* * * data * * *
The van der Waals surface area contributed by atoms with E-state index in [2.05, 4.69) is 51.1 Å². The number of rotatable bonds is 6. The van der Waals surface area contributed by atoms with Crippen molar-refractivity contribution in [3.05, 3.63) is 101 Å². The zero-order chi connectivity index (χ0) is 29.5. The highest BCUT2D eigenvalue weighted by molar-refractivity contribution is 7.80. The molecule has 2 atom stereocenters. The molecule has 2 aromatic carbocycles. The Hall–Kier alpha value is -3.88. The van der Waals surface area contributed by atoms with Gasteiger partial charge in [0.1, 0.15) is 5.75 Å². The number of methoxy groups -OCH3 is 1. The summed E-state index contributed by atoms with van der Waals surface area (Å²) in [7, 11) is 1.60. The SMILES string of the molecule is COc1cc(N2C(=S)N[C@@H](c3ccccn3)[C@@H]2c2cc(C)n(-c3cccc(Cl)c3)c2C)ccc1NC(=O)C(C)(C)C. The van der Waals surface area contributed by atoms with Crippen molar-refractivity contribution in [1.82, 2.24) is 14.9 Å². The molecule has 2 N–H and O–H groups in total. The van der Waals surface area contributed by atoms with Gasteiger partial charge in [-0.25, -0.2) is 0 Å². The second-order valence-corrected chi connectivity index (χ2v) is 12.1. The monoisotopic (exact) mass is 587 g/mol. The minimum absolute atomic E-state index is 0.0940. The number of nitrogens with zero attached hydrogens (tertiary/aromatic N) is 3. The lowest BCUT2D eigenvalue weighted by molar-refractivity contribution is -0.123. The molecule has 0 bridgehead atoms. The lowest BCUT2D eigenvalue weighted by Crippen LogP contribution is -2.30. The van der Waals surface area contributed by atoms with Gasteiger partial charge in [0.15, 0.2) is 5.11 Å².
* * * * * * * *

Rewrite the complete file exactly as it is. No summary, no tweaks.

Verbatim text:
The van der Waals surface area contributed by atoms with E-state index in [2.05, 4.69) is 51.1 Å². The number of rotatable bonds is 6. The van der Waals surface area contributed by atoms with Crippen molar-refractivity contribution in [3.05, 3.63) is 101 Å². The zero-order chi connectivity index (χ0) is 29.5. The highest BCUT2D eigenvalue weighted by molar-refractivity contribution is 7.80. The molecule has 2 atom stereocenters. The molecule has 2 aromatic carbocycles. The Hall–Kier alpha value is -3.88. The van der Waals surface area contributed by atoms with Gasteiger partial charge in [0.1, 0.15) is 5.75 Å². The number of methoxy groups -OCH3 is 1. The summed E-state index contributed by atoms with van der Waals surface area (Å²) in [7, 11) is 1.60. The SMILES string of the molecule is COc1cc(N2C(=S)N[C@@H](c3ccccn3)[C@@H]2c2cc(C)n(-c3cccc(Cl)c3)c2C)ccc1NC(=O)C(C)(C)C. The van der Waals surface area contributed by atoms with Crippen molar-refractivity contribution in [1.82, 2.24) is 14.9 Å². The molecule has 2 N–H and O–H groups in total. The van der Waals surface area contributed by atoms with Gasteiger partial charge in [-0.25, -0.2) is 0 Å². The second-order valence-corrected chi connectivity index (χ2v) is 12.1. The monoisotopic (exact) mass is 587 g/mol. The minimum absolute atomic E-state index is 0.0940. The number of nitrogens with zero attached hydrogens (tertiary/aromatic N) is 3. The lowest BCUT2D eigenvalue weighted by molar-refractivity contribution is -0.123. The molecule has 0 bridgehead atoms. The lowest BCUT2D eigenvalue weighted by Crippen LogP contribution is -2.30. The van der Waals surface area contributed by atoms with Gasteiger partial charge in [0.15, 0.2) is 5.11 Å².